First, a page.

-The next level is the belief that they measure “the chance that the results occurred due to chance.” This is completely wrong, but at least it’s a recognition that they measure a probability. Note that even at this level p-values can still be attacked: the usual threshold for significance is 5% which would mean under this mistaken understanding (but not in reality) that around 5% of “significant” results are just due to chance, which over millions of papers would be tens of thousands of results. But even here people will only object until they need to publish a result where p = .048.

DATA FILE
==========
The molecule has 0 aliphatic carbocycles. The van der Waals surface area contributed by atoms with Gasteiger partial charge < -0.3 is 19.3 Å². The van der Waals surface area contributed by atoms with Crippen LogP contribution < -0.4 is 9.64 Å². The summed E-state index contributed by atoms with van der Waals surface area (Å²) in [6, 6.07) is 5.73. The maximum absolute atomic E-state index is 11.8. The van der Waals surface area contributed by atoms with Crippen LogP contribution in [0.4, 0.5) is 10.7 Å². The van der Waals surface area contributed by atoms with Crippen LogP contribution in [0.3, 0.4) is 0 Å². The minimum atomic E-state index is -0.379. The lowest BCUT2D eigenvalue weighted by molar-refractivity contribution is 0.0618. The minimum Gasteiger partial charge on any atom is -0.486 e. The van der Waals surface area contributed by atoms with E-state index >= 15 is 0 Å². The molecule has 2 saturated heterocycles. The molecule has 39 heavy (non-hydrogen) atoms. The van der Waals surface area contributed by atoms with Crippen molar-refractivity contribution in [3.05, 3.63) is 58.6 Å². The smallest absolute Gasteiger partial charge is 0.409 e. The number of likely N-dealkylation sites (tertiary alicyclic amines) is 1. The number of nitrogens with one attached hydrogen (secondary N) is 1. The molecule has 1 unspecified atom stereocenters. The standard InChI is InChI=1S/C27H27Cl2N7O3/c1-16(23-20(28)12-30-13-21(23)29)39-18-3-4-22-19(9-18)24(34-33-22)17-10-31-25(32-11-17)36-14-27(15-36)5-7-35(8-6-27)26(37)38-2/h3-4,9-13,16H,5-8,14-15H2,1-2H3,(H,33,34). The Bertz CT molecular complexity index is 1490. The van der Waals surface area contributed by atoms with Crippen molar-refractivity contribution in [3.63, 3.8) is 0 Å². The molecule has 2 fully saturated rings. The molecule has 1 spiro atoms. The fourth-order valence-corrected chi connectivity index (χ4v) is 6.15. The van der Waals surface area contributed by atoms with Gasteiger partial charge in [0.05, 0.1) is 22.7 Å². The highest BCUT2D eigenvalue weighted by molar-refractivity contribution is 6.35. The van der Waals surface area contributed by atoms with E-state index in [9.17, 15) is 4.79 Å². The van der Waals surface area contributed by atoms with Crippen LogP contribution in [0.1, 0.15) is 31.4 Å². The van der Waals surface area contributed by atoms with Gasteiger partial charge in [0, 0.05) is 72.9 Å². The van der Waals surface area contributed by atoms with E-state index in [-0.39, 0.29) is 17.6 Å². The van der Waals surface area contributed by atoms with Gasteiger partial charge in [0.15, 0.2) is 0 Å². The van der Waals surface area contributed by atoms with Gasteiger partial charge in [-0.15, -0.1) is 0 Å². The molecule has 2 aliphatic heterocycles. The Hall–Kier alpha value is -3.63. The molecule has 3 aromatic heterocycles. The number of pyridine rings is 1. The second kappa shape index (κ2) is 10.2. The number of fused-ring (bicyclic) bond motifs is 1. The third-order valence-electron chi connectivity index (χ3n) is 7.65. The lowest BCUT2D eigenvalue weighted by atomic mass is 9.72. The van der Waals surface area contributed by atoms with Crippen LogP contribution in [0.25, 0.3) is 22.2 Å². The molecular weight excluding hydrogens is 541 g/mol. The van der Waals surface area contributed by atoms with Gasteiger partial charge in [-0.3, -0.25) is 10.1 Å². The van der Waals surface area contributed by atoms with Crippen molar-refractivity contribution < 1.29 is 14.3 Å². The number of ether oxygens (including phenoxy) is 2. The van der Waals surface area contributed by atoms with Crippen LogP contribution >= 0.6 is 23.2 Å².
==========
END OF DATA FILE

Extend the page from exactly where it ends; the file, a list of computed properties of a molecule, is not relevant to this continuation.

-The next level of understanding is saying that with a p-value calculation we assume that the data was generated by a random process and then calculate the probability that the data would be “at least as extreme” as the observations. That is, the p-value will be treated as a criteria for evaluating whether the statement “If the null hypothesis is true, then the observed data could happen.” A sign that someone is at this level is when he insists on using the terminology “we fail to reject the null hypothesis” rather than “we conclude the null hypothesis is true” and he can explain why (many people at the worst level of understanding will also use that language, but only as a mystical incantation that ensures that the results are valid.) The idea is that if we assume P is true and see that Q is false, then this must mean that P is false (reductio ad absurdum) but there is no way to assume P is true and conclude that P is true. Of course in practice people will still treat the null hypothesis as true due to a p-value test whenever it becomes convenient.